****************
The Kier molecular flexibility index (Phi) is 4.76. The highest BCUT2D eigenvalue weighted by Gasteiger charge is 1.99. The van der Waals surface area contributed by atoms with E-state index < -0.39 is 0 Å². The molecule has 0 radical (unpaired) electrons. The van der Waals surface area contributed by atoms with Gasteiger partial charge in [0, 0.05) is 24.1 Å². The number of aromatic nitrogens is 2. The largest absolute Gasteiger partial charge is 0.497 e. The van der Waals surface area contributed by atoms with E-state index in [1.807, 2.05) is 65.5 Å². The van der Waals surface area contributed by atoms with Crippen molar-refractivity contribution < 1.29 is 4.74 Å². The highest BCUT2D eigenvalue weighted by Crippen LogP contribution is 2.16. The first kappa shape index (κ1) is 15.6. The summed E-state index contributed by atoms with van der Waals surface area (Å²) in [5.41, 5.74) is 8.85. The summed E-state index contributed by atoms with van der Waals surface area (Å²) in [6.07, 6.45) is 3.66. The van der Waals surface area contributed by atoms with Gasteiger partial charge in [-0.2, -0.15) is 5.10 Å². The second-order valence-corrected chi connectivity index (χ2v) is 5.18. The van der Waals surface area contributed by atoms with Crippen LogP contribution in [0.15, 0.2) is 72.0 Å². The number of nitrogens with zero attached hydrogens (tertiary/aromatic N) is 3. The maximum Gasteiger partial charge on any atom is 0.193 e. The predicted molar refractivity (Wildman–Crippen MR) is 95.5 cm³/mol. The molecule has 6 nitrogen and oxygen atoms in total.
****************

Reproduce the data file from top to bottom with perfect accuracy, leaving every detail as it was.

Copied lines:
The Kier molecular flexibility index (Phi) is 4.76. The highest BCUT2D eigenvalue weighted by Gasteiger charge is 1.99. The van der Waals surface area contributed by atoms with E-state index < -0.39 is 0 Å². The molecule has 0 radical (unpaired) electrons. The van der Waals surface area contributed by atoms with Gasteiger partial charge in [0, 0.05) is 24.1 Å². The number of aromatic nitrogens is 2. The largest absolute Gasteiger partial charge is 0.497 e. The van der Waals surface area contributed by atoms with E-state index in [1.807, 2.05) is 65.5 Å². The van der Waals surface area contributed by atoms with Crippen molar-refractivity contribution < 1.29 is 4.74 Å². The highest BCUT2D eigenvalue weighted by Crippen LogP contribution is 2.16. The first kappa shape index (κ1) is 15.6. The summed E-state index contributed by atoms with van der Waals surface area (Å²) in [5.41, 5.74) is 8.85. The summed E-state index contributed by atoms with van der Waals surface area (Å²) in [6.07, 6.45) is 3.66. The van der Waals surface area contributed by atoms with Gasteiger partial charge in [-0.2, -0.15) is 5.10 Å². The second-order valence-corrected chi connectivity index (χ2v) is 5.18. The van der Waals surface area contributed by atoms with Crippen LogP contribution in [0.15, 0.2) is 72.0 Å². The number of nitrogens with zero attached hydrogens (tertiary/aromatic N) is 3. The maximum Gasteiger partial charge on any atom is 0.193 e. The predicted molar refractivity (Wildman–Crippen MR) is 95.5 cm³/mol. The molecule has 6 nitrogen and oxygen atoms in total.